Thursday, June 20, 2019

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Hospitals are by far the most expensive part of our health system, soaking up more than a third of the €21.1bn expenditure on health in 2017, new figures from the Central Statistics Office (CSO) show. In fact expenditure on hospitals increased by 20% between 2012 and 2017.

The figures bolster the case for shifting more care into the community, as envisaged in Sláintecare, the government blueprint for health reform. The figures also show that administration of the health system, public and private, amounted to €625m, 3% of total health expenditure.

Long term residential facilities such as nursing homes and disability services accounted for almost one fifth of expenditure at €3.72bn. The majority of spending (€11.8bn) related to “curative” and “rehabilitative” care, with almost half of this for inpatient care.

The government funded 71% of this spend while voluntary health insurance payment covered 18%. Pharmaceuticals accounted for 13% of expenditure on health in 2017.

The figures also show a 22% increase in expenditure on home-­based long­term care over the period 2012­-2017. Recently the HSE introduced restrictions on the number of new clients it can offer home support services to. The restrictions will remain in place until November.

Health spending on preventative care such as immunisation and health promotional activities, amounted to €555m between 2012-2017, more than 20 times less than the amount spent on curing and rehabilitating people.

Of the €11.8bn spent on curative and rehabilitative care services in 2017, the government funded over 71% (€8.365bn) and 18% (€2.1bn) was funded by voluntary health insurance payments. Government financed 86% (€3.84bn) of long term care services in 2017. Almost all of the remainder was paid for by household out-­of-­pocket payments.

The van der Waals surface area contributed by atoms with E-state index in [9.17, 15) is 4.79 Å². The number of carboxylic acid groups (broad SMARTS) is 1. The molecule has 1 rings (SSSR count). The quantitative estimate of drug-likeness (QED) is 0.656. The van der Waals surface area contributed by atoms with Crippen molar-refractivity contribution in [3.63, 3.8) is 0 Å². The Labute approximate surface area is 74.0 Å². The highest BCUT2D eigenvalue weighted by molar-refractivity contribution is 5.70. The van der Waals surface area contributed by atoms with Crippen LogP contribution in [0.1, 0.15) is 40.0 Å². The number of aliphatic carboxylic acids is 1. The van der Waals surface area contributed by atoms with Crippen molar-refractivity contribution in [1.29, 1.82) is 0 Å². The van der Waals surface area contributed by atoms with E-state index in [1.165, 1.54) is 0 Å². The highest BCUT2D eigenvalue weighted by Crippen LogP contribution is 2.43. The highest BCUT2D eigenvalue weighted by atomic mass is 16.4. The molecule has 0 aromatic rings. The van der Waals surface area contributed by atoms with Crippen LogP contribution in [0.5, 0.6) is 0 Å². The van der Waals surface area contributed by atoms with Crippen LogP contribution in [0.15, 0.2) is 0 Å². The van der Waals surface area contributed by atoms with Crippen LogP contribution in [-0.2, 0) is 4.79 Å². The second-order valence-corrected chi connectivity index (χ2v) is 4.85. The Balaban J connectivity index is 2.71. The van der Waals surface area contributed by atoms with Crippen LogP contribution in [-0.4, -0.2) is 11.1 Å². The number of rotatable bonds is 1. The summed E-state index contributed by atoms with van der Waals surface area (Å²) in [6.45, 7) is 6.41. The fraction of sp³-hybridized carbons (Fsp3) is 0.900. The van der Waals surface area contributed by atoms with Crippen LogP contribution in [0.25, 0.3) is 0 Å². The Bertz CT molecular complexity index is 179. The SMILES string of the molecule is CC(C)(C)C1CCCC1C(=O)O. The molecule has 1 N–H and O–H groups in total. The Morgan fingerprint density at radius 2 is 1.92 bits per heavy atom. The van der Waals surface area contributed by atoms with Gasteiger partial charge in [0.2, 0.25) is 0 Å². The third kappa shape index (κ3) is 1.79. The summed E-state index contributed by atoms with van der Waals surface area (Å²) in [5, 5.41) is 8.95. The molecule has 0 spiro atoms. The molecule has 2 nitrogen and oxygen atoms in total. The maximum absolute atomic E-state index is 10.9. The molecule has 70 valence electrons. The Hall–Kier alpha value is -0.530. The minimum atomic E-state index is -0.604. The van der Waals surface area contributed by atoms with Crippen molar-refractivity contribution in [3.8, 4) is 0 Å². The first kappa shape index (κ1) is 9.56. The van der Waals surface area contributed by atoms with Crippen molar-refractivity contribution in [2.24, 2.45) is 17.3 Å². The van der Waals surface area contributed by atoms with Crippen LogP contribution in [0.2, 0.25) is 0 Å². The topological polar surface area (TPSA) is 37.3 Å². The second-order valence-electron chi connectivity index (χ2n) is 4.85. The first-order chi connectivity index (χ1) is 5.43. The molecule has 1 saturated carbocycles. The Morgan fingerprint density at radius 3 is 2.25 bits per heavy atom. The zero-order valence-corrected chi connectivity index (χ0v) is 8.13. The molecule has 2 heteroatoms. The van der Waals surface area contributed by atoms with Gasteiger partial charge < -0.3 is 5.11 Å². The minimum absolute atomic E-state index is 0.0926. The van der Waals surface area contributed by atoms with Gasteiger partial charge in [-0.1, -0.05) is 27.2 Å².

The Government also funded the majority (79%) of pharmaceutical expenditure. The research says health expenditure in Ireland expressed as a percentage of GDP exceeded the OECD average in 2008 and remained consistently above the average until 2015. It says the large increase in GDP in 2015 “led to a drop in this ratio”.

Writing in The Lancet journal last year, Dr Brian Turner, an economics lecturer at University College Cork, said Ireland’s health spending as a percentage of GDP rose above the OECD average in 2008, “not so much because of higher health spending but because the economy contracted sharply”.

“Similarly, health spending as a percentage of GDP declined sharply in 2015, despite an increase in health spending, as Irish GDP increased by 26%.” Ireland’s 2017 health expenditure represents 7.2% of GDP, down from 7.4% in 2016.

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